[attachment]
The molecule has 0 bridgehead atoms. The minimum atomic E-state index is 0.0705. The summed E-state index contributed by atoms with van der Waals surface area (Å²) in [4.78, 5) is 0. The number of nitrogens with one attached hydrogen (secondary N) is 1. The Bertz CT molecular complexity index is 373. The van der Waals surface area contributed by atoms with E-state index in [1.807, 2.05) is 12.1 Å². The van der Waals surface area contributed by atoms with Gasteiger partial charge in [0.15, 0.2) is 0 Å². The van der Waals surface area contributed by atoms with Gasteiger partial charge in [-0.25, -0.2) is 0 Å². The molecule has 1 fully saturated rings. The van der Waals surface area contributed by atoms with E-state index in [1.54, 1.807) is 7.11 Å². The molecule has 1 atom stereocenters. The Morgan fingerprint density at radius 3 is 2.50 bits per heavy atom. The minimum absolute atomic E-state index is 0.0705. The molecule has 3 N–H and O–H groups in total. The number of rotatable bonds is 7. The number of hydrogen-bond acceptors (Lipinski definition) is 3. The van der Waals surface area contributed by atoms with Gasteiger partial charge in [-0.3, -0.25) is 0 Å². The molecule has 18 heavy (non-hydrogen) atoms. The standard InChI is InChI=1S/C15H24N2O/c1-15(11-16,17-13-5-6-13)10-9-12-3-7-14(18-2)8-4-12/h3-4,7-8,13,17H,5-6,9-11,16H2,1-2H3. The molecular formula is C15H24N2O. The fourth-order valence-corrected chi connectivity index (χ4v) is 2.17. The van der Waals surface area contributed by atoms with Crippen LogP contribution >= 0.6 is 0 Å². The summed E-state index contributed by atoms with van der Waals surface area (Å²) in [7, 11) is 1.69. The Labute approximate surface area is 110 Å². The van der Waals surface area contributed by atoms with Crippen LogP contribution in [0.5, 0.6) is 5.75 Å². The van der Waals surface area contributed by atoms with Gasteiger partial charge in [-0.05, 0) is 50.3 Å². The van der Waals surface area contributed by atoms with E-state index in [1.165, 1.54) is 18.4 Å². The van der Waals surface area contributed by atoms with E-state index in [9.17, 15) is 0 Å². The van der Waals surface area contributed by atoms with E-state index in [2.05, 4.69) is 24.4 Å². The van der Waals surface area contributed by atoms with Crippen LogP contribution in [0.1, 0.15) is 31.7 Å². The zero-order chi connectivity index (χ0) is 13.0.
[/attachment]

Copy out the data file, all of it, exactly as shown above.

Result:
The molecule has 0 bridgehead atoms. The minimum atomic E-state index is 0.0705. The summed E-state index contributed by atoms with van der Waals surface area (Å²) in [4.78, 5) is 0. The number of nitrogens with one attached hydrogen (secondary N) is 1. The Bertz CT molecular complexity index is 373. The van der Waals surface area contributed by atoms with E-state index in [1.807, 2.05) is 12.1 Å². The van der Waals surface area contributed by atoms with Gasteiger partial charge in [0.15, 0.2) is 0 Å². The van der Waals surface area contributed by atoms with Gasteiger partial charge in [-0.25, -0.2) is 0 Å². The molecule has 1 fully saturated rings. The van der Waals surface area contributed by atoms with E-state index in [1.54, 1.807) is 7.11 Å². The molecule has 1 atom stereocenters. The Morgan fingerprint density at radius 3 is 2.50 bits per heavy atom. The minimum absolute atomic E-state index is 0.0705. The molecule has 3 N–H and O–H groups in total. The number of rotatable bonds is 7. The number of hydrogen-bond acceptors (Lipinski definition) is 3. The van der Waals surface area contributed by atoms with Gasteiger partial charge in [-0.3, -0.25) is 0 Å². The molecule has 18 heavy (non-hydrogen) atoms. The standard InChI is InChI=1S/C15H24N2O/c1-15(11-16,17-13-5-6-13)10-9-12-3-7-14(18-2)8-4-12/h3-4,7-8,13,17H,5-6,9-11,16H2,1-2H3. The molecular formula is C15H24N2O. The fourth-order valence-corrected chi connectivity index (χ4v) is 2.17. The van der Waals surface area contributed by atoms with Crippen LogP contribution >= 0.6 is 0 Å². The summed E-state index contributed by atoms with van der Waals surface area (Å²) in [7, 11) is 1.69. The Labute approximate surface area is 110 Å². The van der Waals surface area contributed by atoms with Crippen LogP contribution in [0.5, 0.6) is 5.75 Å². The van der Waals surface area contributed by atoms with Gasteiger partial charge in [-0.05, 0) is 50.3 Å². The van der Waals surface area contributed by atoms with E-state index in [1.165, 1.54) is 18.4 Å². The van der Waals surface area contributed by atoms with E-state index in [9.17, 15) is 0 Å². The van der Waals surface area contributed by atoms with E-state index in [2.05, 4.69) is 24.4 Å². The van der Waals surface area contributed by atoms with Crippen LogP contribution in [0.1, 0.15) is 31.7 Å². The zero-order chi connectivity index (χ0) is 13.0.